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Re: OT: Politics [Was:Social Contract]



On Friday 02 June 2006 15:53, Steve Lamb wrote:
> Paul Johnson wrote:
> > That's fair.  OTOH, we don't want people moving here, just spend money
> > and remember to go home when your done visiting.
>
>     How about I just gas up on the Cali line and spend all the exhaust in
> your craphole on the way to Washington where I'll gas up on the other side
> of that line.  :P

Good luck.  It's about 330 miles from the first gas station in Washington to 
the first gas station in California on I-5, the shortest way to make the 
trip.  It's 307 miles from the Washington line to the Oregon line on I-5.  
Our problem isn't with people who just pass through, it's the ones who forget 
to leave.

> > Usually not without help.  Last time I saw a gas station spill here, the
> > guy ahead of me drove off with the hose.
>
>     Wow, last time I saw a spill was... uhm... wait... oh right, never.

Every time I go out of state into Washington, Idaho, Nevada or up to Alberta 
or BC, I have about equal odds of the station absolutely reeking of gasoline 
because of a nice, big spill on the concrete.

> Even LA, the "evil one" you were never more than an hour from countryside. 

Maybe if you live near the edge of the sprawl, sure.  But it takes well more 
than an hour to get out of town from Orange County.  The fastest I ever made 
it from SD to LA is two hours...at 3 in the morning on a Sunday.

> Now, my fine ignorant friend.  Know how much contryside that is?  Well,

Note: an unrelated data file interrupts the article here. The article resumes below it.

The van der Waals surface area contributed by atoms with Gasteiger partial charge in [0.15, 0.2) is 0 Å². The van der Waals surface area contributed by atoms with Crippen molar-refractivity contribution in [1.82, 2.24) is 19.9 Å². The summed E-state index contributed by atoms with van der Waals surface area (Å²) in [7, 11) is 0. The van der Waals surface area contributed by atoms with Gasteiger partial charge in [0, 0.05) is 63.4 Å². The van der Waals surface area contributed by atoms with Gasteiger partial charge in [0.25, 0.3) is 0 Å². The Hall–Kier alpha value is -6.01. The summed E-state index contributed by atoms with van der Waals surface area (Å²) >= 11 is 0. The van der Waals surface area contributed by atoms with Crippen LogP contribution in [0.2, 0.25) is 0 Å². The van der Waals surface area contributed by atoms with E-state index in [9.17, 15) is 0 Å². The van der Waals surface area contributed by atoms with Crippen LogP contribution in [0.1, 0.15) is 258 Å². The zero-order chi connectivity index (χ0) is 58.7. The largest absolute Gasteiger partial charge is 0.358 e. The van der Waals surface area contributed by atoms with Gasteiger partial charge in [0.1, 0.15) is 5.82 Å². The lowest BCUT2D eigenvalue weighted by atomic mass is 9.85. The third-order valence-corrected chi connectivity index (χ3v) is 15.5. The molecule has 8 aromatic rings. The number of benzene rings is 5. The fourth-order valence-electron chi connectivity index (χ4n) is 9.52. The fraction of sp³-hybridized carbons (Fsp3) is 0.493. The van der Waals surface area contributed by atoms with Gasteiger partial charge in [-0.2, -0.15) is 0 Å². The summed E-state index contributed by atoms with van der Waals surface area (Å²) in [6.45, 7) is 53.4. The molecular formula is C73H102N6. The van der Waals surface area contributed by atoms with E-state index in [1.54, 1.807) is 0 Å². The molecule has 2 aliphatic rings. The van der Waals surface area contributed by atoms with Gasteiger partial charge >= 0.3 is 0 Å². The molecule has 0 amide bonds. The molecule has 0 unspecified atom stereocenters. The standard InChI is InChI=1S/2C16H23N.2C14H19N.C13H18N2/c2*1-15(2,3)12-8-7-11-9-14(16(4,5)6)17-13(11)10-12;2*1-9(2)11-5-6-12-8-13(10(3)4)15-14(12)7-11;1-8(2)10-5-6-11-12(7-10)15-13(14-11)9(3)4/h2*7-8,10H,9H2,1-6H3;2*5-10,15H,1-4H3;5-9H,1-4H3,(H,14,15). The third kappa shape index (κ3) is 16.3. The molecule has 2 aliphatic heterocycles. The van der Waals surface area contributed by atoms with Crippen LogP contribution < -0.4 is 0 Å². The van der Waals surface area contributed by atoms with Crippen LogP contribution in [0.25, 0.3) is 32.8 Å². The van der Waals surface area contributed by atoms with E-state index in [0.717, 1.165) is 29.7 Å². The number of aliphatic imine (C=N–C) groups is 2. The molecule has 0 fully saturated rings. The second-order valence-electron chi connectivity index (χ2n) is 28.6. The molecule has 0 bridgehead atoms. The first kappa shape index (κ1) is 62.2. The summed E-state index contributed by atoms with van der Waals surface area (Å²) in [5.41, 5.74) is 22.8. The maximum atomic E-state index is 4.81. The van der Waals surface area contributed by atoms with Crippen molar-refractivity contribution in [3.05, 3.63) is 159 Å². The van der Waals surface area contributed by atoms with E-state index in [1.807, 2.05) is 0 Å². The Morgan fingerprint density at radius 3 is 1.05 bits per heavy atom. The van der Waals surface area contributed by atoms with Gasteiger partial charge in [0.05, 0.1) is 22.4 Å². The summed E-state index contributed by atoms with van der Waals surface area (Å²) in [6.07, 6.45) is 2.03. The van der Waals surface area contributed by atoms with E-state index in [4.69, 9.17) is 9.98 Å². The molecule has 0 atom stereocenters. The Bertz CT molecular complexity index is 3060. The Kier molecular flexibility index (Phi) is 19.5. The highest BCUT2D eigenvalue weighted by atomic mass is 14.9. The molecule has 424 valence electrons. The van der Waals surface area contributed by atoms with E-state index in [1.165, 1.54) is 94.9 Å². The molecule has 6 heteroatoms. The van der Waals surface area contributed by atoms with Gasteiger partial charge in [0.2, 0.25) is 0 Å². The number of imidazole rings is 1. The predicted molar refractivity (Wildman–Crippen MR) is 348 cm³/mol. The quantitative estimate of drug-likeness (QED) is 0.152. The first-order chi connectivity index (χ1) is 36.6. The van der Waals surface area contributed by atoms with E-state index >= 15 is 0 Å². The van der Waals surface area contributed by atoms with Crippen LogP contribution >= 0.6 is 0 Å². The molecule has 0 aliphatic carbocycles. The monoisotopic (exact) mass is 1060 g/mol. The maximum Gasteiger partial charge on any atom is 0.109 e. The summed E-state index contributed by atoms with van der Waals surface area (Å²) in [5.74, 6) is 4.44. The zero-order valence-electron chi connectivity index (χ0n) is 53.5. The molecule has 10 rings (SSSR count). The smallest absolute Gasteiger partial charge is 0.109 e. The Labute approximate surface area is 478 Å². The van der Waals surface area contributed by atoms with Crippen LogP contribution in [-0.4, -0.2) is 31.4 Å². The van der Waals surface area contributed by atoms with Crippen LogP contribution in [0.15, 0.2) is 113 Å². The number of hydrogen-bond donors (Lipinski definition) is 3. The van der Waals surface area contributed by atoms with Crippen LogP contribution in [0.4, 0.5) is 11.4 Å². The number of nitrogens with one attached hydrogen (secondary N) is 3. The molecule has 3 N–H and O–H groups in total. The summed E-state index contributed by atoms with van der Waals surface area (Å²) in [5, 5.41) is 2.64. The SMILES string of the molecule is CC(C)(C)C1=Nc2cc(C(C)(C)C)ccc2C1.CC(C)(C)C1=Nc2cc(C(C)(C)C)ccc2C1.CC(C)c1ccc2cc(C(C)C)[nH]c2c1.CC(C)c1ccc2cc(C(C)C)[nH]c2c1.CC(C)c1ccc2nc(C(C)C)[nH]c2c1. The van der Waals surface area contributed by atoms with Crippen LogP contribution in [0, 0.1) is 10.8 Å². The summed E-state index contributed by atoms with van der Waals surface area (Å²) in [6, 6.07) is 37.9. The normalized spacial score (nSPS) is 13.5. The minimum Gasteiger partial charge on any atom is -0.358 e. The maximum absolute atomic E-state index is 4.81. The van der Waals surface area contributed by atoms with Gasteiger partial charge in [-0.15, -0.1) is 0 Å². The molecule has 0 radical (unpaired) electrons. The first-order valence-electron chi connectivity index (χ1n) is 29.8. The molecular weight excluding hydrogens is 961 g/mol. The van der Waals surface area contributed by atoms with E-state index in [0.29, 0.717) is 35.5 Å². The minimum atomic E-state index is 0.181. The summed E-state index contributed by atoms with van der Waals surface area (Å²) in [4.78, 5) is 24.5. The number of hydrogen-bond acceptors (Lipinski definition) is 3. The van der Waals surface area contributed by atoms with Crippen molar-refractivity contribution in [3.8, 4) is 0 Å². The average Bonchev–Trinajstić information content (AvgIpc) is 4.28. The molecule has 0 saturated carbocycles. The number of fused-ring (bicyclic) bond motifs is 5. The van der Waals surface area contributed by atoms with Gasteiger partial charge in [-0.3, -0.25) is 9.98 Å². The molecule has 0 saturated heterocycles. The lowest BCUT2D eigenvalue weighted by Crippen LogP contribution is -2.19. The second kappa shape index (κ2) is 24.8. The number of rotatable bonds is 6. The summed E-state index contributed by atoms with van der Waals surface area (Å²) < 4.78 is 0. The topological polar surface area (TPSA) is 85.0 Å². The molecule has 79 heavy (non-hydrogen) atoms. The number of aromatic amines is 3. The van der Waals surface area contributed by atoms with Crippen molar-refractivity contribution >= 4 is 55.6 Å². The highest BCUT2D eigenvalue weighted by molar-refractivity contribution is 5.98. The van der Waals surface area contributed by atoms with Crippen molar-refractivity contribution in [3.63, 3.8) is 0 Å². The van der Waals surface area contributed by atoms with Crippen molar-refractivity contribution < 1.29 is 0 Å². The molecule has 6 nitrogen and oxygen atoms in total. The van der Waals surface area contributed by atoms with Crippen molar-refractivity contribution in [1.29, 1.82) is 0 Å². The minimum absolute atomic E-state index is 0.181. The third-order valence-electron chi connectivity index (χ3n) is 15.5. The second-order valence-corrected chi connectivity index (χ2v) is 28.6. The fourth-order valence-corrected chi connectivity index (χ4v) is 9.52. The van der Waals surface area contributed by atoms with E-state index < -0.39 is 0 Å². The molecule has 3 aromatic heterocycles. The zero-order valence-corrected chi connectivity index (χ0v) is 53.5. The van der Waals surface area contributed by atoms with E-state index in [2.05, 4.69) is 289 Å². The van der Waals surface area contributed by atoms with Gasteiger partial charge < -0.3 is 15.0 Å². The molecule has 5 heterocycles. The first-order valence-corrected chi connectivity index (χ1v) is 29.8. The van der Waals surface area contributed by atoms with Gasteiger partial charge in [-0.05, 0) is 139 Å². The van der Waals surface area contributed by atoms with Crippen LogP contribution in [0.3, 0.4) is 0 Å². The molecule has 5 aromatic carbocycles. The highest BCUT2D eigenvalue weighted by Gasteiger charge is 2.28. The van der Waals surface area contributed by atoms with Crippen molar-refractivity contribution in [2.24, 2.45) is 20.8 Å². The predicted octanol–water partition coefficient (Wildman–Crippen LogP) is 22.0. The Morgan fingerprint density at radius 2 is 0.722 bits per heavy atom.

> from one ocean to the other takes 5 days in an 18-wheeler.  I know, I've
> done it often enough.  And most of that time is not spent in urban centers
> or even in urban periphery.  It's spent in the countryside.  Maybe if you
> spent a little more time traveling and a little less time trying to tell
> other people how to live you'd grasp that.

I understand how much countryside that is.  However, the prime countryside 
tends to be near cities, and tend to get stomped first.  There's a finite 
amount of farmable land in the world, and cities tend to be near that for a 
reason.

>     Where airlines compete with ground transportation without tax
> dollars.... oh, except for trains... which are on the ground... and use tax
> dollars.

It's not impossible to compete with a national railroad.  There's competition 
for passenger service in Canada and England off the top of my head, and they 
both have national passenger rail services.  Amtrak was created because there 
is demand to get around by train, but the commercial railroads consolidated 
and focused on freight.

> Want to know my other favorite one of yours?  The constant whining
> about California's power and yet you're a self proclaimed socialist.  Gee,
> if they need it shouldn't you provide it?  Isn't that one of the baselines
> of socialism.  Oh, right "Except when it's a state I hate."

The US is a federation of 50 individual states that really don't owe each 
other much of anything.  California forgets this most often.

-- 
Paul Johnson
Email and IM (XMPP & Google Talk): baloo@ursine.ca
Jabber: Because it's time to move forward  http://ursine.ca/Ursine:Jabber

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